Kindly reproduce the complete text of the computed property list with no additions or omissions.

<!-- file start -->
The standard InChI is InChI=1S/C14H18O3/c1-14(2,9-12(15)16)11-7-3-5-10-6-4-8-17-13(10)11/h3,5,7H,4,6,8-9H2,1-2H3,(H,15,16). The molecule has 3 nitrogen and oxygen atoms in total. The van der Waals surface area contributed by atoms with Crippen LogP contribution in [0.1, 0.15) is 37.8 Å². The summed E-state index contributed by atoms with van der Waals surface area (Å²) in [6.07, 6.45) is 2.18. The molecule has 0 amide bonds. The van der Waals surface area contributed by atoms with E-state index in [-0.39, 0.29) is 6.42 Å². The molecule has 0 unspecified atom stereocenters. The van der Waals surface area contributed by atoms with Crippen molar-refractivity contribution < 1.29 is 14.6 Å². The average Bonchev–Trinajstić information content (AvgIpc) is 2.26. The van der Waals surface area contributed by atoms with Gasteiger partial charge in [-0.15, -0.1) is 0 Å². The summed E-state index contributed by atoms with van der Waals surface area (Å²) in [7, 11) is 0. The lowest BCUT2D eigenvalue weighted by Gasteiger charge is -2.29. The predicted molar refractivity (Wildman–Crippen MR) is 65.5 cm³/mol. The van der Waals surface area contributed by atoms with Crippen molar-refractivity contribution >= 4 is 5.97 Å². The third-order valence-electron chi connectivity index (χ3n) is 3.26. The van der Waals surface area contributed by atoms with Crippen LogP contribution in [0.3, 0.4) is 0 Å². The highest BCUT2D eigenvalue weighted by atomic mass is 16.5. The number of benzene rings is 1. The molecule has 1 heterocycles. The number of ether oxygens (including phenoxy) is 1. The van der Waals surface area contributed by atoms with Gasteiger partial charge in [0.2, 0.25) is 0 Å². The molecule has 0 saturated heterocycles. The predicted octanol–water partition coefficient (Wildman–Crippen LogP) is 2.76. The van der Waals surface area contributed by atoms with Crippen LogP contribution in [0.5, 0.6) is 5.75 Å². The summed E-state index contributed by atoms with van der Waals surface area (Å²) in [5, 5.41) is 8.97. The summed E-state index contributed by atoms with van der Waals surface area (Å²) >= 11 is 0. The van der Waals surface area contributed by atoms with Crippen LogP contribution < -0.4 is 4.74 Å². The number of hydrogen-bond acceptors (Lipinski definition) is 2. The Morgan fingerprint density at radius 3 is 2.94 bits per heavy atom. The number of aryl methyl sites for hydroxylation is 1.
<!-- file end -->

The standard InChI is InChI=1S/C14H18O3/c1-14(2,9-12(15)16)11-7-3-5-10-6-4-8-17-13(10)11/h3,5,7H,4,6,8-9H2,1-2H3,(H,15,16). The molecule has 3 nitrogen and oxygen atoms in total. The van der Waals surface area contributed by atoms with Crippen LogP contribution in [0.1, 0.15) is 37.8 Å². The summed E-state index contributed by atoms with van der Waals surface area (Å²) in [6.07, 6.45) is 2.18. The molecule has 0 amide bonds. The van der Waals surface area contributed by atoms with E-state index in [-0.39, 0.29) is 6.42 Å². The molecule has 0 unspecified atom stereocenters. The van der Waals surface area contributed by atoms with Crippen molar-refractivity contribution < 1.29 is 14.6 Å². The average Bonchev–Trinajstić information content (AvgIpc) is 2.26. The van der Waals surface area contributed by atoms with Gasteiger partial charge in [-0.15, -0.1) is 0 Å². The summed E-state index contributed by atoms with van der Waals surface area (Å²) in [7, 11) is 0. The lowest BCUT2D eigenvalue weighted by Gasteiger charge is -2.29. The predicted molar refractivity (Wildman–Crippen MR) is 65.5 cm³/mol. The van der Waals surface area contributed by atoms with Crippen molar-refractivity contribution >= 4 is 5.97 Å². The third-order valence-electron chi connectivity index (χ3n) is 3.26. The van der Waals surface area contributed by atoms with Crippen LogP contribution in [0.3, 0.4) is 0 Å². The highest BCUT2D eigenvalue weighted by atomic mass is 16.5. The number of benzene rings is 1. The molecule has 1 heterocycles. The number of ether oxygens (including phenoxy) is 1. The van der Waals surface area contributed by atoms with Gasteiger partial charge in [0.2, 0.25) is 0 Å². The molecule has 0 saturated heterocycles. The predicted octanol–water partition coefficient (Wildman–Crippen LogP) is 2.76. The van der Waals surface area contributed by atoms with Crippen LogP contribution in [0.5, 0.6) is 5.75 Å². The summed E-state index contributed by atoms with van der Waals surface area (Å²) in [5, 5.41) is 8.97. The summed E-state index contributed by atoms with van der Waals surface area (Å²) >= 11 is 0. The van der Waals surface area contributed by atoms with Crippen LogP contribution < -0.4 is 4.74 Å². The number of hydrogen-bond acceptors (Lipinski definition) is 2. The Morgan fingerprint density at radius 3 is 2.94 bits per heavy atom. The number of aryl methyl sites for hydroxylation is 1.